So what has been the purpose of our battle, if not to entertain spectators? Ajax and Odysseus were locking for victory, locked for that burnished tripod; in other words, they desired glory, honor and prizes. Being a hero means persevering in a titanic battle with a worthy adversary. And yet there is more to be won than the laurel wreath.

In Genesis of the Hebrew Torah, the herdsman Jacob duped his brother Esau, the hunter, out of his birthright and his father's blessing. The name Jacob signifies "the Supplanter." Jacob then spent decades away from an angry Esau, contending with a sneaky father-in-law, two jealous wives and many young sons. Although Jacob wished to return home, he feared his brother would kill the entire family. One evening, full of anxiety, Jacob sent his wives, children and flocks away.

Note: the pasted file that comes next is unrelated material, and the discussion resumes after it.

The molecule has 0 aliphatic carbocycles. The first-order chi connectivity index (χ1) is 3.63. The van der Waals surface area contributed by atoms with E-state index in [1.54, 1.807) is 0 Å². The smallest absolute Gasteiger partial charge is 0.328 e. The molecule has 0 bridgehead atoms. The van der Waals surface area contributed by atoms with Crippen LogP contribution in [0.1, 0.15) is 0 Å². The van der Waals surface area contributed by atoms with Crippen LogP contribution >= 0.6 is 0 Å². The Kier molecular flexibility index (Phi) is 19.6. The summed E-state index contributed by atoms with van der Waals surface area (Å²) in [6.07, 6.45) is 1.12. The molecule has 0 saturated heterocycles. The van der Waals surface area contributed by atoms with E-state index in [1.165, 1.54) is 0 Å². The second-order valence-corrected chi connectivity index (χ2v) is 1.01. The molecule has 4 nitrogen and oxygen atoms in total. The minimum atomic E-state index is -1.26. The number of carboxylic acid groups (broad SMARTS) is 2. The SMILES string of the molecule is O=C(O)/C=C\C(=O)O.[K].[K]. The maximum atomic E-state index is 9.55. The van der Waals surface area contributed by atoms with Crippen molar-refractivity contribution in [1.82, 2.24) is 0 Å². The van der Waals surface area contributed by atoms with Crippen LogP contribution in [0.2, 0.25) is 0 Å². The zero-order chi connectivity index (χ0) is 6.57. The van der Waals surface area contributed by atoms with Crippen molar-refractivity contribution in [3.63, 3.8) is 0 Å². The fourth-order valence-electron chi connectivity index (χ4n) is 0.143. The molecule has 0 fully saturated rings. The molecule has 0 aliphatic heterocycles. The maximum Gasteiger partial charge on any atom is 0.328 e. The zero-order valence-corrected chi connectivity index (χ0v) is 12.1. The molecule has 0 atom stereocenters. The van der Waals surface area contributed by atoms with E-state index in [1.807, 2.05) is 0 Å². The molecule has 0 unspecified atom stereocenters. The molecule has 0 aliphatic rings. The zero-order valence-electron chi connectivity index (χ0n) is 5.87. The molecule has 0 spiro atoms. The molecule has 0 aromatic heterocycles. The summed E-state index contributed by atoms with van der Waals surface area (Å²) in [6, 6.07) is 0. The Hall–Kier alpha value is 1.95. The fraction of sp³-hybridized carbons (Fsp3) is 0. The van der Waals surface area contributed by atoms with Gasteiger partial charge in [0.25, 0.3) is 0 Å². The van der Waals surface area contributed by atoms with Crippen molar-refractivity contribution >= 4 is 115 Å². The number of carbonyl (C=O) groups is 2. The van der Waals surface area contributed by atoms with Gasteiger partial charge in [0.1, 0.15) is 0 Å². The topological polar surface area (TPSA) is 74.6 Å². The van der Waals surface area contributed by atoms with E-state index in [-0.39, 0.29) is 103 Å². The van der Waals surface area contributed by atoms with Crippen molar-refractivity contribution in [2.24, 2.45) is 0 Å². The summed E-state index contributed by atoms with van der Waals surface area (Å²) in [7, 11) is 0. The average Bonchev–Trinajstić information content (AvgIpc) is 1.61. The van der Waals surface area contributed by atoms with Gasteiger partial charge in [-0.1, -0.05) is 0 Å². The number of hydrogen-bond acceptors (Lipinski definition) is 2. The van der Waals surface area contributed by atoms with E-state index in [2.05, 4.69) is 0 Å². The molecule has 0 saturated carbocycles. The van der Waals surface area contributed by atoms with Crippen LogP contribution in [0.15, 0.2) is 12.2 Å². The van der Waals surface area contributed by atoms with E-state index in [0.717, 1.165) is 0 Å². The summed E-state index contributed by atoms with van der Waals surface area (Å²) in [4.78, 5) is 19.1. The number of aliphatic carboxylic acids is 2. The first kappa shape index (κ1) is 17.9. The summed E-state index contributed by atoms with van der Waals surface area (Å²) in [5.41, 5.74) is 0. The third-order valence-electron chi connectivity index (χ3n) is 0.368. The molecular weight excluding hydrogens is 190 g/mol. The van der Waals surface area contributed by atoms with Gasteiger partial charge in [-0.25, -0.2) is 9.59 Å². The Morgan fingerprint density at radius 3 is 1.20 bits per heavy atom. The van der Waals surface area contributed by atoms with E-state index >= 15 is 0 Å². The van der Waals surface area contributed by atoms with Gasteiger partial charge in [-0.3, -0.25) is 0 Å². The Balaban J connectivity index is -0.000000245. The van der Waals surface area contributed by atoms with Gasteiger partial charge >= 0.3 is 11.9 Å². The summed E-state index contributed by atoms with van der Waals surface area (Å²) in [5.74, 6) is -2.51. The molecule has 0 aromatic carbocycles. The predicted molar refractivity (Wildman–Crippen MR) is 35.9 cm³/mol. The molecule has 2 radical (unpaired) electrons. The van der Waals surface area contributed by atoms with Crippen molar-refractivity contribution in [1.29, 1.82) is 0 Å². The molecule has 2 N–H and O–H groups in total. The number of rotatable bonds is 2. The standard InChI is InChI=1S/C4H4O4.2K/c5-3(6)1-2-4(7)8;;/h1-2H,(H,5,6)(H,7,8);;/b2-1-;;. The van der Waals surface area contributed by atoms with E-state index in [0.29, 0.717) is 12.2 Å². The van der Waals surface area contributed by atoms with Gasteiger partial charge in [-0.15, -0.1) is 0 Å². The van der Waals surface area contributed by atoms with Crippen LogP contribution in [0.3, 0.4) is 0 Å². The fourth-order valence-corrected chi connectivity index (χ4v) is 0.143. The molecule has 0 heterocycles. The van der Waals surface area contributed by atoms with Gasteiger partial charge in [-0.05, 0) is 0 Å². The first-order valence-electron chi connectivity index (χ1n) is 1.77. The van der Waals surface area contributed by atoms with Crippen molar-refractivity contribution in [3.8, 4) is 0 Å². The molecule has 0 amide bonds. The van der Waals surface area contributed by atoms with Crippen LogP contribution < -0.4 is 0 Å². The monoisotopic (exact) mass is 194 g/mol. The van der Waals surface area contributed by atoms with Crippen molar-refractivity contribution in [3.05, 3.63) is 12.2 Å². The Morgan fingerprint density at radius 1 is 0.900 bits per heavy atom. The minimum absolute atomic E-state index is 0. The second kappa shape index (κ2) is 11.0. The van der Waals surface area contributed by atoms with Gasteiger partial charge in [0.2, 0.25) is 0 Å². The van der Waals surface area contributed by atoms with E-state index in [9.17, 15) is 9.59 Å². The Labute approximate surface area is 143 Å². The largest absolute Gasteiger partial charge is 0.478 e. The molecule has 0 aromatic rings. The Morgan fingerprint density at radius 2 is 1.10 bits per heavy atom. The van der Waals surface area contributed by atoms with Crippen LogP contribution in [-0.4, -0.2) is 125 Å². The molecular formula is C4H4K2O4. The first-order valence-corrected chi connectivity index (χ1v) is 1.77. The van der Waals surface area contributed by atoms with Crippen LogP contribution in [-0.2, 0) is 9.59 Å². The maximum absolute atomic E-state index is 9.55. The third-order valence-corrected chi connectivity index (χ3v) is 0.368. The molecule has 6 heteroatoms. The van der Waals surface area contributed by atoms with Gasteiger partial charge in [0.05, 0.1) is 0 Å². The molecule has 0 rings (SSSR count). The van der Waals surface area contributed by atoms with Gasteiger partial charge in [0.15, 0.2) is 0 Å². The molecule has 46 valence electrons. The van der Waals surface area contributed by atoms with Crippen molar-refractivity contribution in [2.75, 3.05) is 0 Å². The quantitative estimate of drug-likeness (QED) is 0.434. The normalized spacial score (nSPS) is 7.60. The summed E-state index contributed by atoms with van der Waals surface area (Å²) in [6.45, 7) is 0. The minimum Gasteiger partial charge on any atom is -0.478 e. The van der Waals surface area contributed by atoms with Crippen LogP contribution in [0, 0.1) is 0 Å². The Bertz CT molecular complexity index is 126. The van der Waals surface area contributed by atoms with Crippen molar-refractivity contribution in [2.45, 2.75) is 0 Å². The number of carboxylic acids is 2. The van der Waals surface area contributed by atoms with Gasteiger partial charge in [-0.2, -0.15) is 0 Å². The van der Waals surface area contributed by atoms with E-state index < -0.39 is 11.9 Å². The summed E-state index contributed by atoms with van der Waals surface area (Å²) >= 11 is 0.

Jacob was left alone. And a man wrestled with him until the break of dawn. When [the man] saw that he had not prevailed against [Jacob], he wrenched Jacob's hip at its socket, so that the socket of his hip was strained as he wrestled with him. Then [the man] said, "Let me go, for dawn is breaking." But [Jacob] answered, "I will not let you go, unless you bless me." Said the other, "What is your name?" He replied, "Jacob." Said [the man], "Your name shall no longer be Jacob, but Israel, for you have striven with beings divine and human, and have prevailed."

Jacob asked, "Pray tell me your name." But he said, "You must not ask my name!" And he took leave of him there. So Jacob named the place Peniel, meaning, "I have seen a divine being face to face, yet my life has been preserved." (Genesis 32:25-31)

Then, at first light, Jacob looked up to see Esau. Instead of rushing in with drawn sword, Esau ran to meet him, and embraced him, and fell on his neck and kissed him, and they wept. (Genesis 33:4)